A Straight Perspective on Gay Rights

What The Bible Doesn't Say About Homosexuality

I can't cover the gamut of Biblical teaching about love, marriage, and sex. There are a lot more passages about tolerance, love, and the availability of God's grace to ALL than there are passages about homosexuality. But somehow, the few passages that seem to be condemnatory are generally the only passages cited any discussions of homosexuality and the Bible. Here, I'll just try to give very brief responses to the classic passages that are generally interpreted to speak against homosexuality, and then refer the reader some of the many books and essays that have been published on the subject. My key themes is: "the Bible isn't as clear as a lot of people think, so we need to take our experienced understanding of homosexual people and relationships into account before use the Bible to pass judgment."

Table of contents:

Genesis 19:1-25 - The Story of Sodom

I won't quote the whole thing. The key lessons are:

  1. Most of us believe that the sin of Sodom is homosexuality; thus the use of the term "sodomy" for certain sex acts. But a careful reading of the story reveals that what we think we know about Sodom isn't part of the story told in the Bible!
  2. There's some question as to whether the mob that wanted to "know" the visitors was demanding to have sex with them (as some biblical interpretations state) or just demanding to "see their credentials" as it were. If the latter is true, then the whole theme of homosexuality in Sodom goes by the wayside. But even if you believe that the crowd is demanding homosexual sex with the visitors, then
    1. The sexual sin described in this passage is "gang rape", "sexual orgies", or at least "lustful sex without regard to relationships or love". There's nothing close to romantic love or committed partnership in that passage, nor are any sex acts described. Clearly, something was wrong in Sodom, and there are reasonable analogies to some heterosexual and homosexual sub-cultures that exist today, but it isn't really reasonable to associate "homosexuality" in general with the story of Sodom.
    2. What should we make of Lot's offer of his virgin daughters? Is the appropriate response to homosexuality to offer virgin girls!?!
Leviticus 18:22
You shall not lie with a man as with a woman; it is an abomination
Leviticus 20:13
If a man lies with a male as he lies with a woman, both of them have committed an abomination. They shall surely be put to death. Their blood shall be upon them.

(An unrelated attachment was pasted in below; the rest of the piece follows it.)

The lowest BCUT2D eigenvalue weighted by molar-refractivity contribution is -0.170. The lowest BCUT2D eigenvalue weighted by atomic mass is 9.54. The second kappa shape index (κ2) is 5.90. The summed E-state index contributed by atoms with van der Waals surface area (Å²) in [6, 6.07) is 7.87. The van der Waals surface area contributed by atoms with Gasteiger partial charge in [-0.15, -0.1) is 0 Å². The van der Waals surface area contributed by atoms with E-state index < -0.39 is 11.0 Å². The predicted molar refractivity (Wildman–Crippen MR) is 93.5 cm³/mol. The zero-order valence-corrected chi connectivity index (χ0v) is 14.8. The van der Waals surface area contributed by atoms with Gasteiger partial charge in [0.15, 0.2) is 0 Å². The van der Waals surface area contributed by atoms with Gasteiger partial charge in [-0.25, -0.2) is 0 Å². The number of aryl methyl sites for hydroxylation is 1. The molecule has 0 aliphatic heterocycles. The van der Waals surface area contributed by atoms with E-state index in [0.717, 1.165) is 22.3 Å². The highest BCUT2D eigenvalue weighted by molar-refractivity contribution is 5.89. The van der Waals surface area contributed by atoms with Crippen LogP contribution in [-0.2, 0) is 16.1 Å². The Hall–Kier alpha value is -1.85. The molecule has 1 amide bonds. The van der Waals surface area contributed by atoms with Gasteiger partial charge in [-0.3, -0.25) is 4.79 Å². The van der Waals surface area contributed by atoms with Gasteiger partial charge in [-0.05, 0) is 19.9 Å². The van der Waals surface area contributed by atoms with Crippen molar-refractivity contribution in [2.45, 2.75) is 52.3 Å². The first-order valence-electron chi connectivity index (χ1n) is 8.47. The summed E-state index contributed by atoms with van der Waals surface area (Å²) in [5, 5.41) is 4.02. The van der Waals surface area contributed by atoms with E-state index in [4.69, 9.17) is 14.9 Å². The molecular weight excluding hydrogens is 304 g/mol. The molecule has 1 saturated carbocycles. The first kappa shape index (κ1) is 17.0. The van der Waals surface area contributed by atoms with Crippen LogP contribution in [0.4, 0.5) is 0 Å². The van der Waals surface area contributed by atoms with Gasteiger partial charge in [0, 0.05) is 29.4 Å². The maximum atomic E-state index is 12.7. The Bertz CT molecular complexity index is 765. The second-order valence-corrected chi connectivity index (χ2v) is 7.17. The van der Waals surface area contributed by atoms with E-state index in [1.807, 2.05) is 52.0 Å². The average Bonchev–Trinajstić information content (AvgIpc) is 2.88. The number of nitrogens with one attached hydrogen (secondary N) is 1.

The response: These sound pretty clear and harsh, but they are actually among the easiest passages to deal with. Just read the surrounding chapters and it's pretty clear that there is an awfully long list of acts, such as eating shellfish, wearing clothes made of two fibers, planting two crops in the same field, or being a disobedient child that are "abominations" or deserve death. Mosaic law also calls for a widowed wife to sleep with her husband's brother in an attempt to get pregnant. So, first, it's clear that "abomination" can't be taken quite as literally as one might think, second, we can't meaningfully use the Bible to condemn some of these things but not all, or follow some of these laws but not all.
Romans 1:26-27
For this reason God gave them up to dishonorable passions. Their women exchanged natural relations for unnatural, and the men likewise gave up natural relations with women and were consumed with passion for one another, men committing shameless acts with men and receiving in their own persons the due penalty for their error.
The response:
  • "God gave them up..." Who are "them?" Back up to verse 18, and it's clear that Paul is dealing with people who "do not honor God or give thanks to Him", whose "senseless minds are darkened", who "claiming to be wise.. became fools", who exchanged the glory of God for idols, and so on. So this passage is not describing sincere, conscientious, God-fearing people who are living their lives the best way they can, whether heterosexual or homosexual, and is NOT a blanket condemnation of homosexuality.
  • Think about "exchanging natural use for what is against nature" in the context of people who develop homosexual feelings naturally, or in the context of people who use devices and medications to thwart their natural fertility (or infertility). Which is more against "nature" - romantic love, or artificial birth control, or test-tube conception, or, for that matter, air conditioned houses and cars that destroy the ozone? It seems that the "it's not natural" argument doesn't really wash.?
  • Here's a radical interpretation: men who "gave up natural relations with women and were consumed with passion for one another" - sounds like guys out playing golf, drinking, or working all hours instead of taking care of their families!
  • Think about the temple prostitutes - both homosexual and heterosexual - of the time. Despite the radical interpretation suggested above, I believe that this passage probably refers to the kind of pervasive sexuality or ritual sexual behavior that was fairly common in Rome at the time. I don't believe that it addresses sex between loving, committed parters, nor that it is a blanket condemnation of homosexuality!